Article

Methodology

Jules L. Coleman

in The Oxford Handbook of Jurisprudence and Philosophy of Law

Published in print January 2004 | ISBN: 9780199270972
Published online September 2012 | | DOI: http://dx.doi.org/10.1093/oxfordhb/9780199270972.013.0008

Series: Oxford Handbooks in Law

 Methodology

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This article presents and explores the methodological questions of jurisprudence in the terms in which Dworkin, Perry, and Hart have formulated them. It considers the case for normative jurisprudence and assesses many of the arguments advanced by its most keen and competent advocates. It further assesses Leiter's claims on behalf of naturalism and Dworkin's arguments for a normative jurisprudence. Normative jurisprudence makes two distinct but related claims. It claims that an analysis of law should be oriented towards the self-conception of participants in the legal system. It provides an understanding for a range of important legal theories as alternative attempts to explicate the inherent potential of law to realize a morally attractive ideal of governance. The argument from commendation is summarized. These theories provide more compelling and illuminating explanations of empirical phenomena.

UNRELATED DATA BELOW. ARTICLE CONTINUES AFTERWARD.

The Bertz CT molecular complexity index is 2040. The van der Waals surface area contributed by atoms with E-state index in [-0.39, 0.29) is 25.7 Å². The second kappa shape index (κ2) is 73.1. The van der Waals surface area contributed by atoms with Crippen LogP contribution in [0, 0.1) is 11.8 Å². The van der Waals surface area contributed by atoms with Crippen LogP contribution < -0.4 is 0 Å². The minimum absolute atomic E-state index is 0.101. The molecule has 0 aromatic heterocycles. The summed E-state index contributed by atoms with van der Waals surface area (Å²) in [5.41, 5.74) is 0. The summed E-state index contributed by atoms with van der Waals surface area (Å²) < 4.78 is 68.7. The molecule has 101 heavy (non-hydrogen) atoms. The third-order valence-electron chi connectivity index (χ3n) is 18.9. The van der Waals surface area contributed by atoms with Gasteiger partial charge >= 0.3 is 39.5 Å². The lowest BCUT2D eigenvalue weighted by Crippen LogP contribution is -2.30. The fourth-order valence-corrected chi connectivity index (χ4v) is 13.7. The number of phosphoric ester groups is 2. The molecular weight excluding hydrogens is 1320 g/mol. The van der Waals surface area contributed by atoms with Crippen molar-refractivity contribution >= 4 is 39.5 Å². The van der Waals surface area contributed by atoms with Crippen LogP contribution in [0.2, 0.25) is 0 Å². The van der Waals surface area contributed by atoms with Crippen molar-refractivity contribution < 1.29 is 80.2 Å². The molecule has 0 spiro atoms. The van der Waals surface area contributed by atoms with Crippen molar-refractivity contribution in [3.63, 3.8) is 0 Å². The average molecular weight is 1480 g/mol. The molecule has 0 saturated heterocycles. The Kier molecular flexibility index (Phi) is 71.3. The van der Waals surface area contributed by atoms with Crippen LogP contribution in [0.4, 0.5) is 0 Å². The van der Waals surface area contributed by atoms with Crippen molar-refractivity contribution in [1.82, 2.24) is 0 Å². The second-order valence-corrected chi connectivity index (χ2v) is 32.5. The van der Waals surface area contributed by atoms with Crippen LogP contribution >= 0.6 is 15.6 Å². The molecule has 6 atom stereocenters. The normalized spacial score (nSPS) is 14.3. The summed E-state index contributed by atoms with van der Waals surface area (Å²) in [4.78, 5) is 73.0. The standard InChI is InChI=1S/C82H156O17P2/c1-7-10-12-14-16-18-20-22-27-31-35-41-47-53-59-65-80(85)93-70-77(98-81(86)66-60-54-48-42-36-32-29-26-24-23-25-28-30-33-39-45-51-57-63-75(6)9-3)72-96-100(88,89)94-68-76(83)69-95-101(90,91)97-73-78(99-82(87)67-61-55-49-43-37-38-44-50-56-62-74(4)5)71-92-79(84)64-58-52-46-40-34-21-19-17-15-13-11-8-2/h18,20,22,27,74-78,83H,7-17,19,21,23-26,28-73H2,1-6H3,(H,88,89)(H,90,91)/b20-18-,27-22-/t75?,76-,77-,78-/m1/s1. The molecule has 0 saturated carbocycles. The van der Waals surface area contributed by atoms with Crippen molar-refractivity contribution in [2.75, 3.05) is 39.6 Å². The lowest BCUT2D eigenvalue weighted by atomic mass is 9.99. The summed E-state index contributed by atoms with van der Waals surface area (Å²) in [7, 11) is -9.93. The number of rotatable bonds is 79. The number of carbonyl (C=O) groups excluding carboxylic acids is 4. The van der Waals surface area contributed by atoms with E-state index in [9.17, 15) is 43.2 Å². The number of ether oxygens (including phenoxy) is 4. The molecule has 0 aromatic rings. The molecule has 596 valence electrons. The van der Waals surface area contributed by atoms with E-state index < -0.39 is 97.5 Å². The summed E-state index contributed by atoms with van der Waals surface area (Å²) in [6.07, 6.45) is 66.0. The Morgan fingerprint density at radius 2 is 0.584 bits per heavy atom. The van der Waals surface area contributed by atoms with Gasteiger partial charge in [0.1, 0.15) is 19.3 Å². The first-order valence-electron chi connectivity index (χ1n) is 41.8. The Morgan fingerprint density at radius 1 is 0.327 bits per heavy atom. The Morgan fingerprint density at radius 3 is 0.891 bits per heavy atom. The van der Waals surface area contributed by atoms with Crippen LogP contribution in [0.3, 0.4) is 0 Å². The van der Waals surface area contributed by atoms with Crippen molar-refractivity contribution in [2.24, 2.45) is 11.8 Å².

Keywords: methodological questions; naturalism; normative jurisprudence; self-conception; legal theories

Article.  22563 words. 

Subjects: Law ; Jurisprudence and Philosophy of Law

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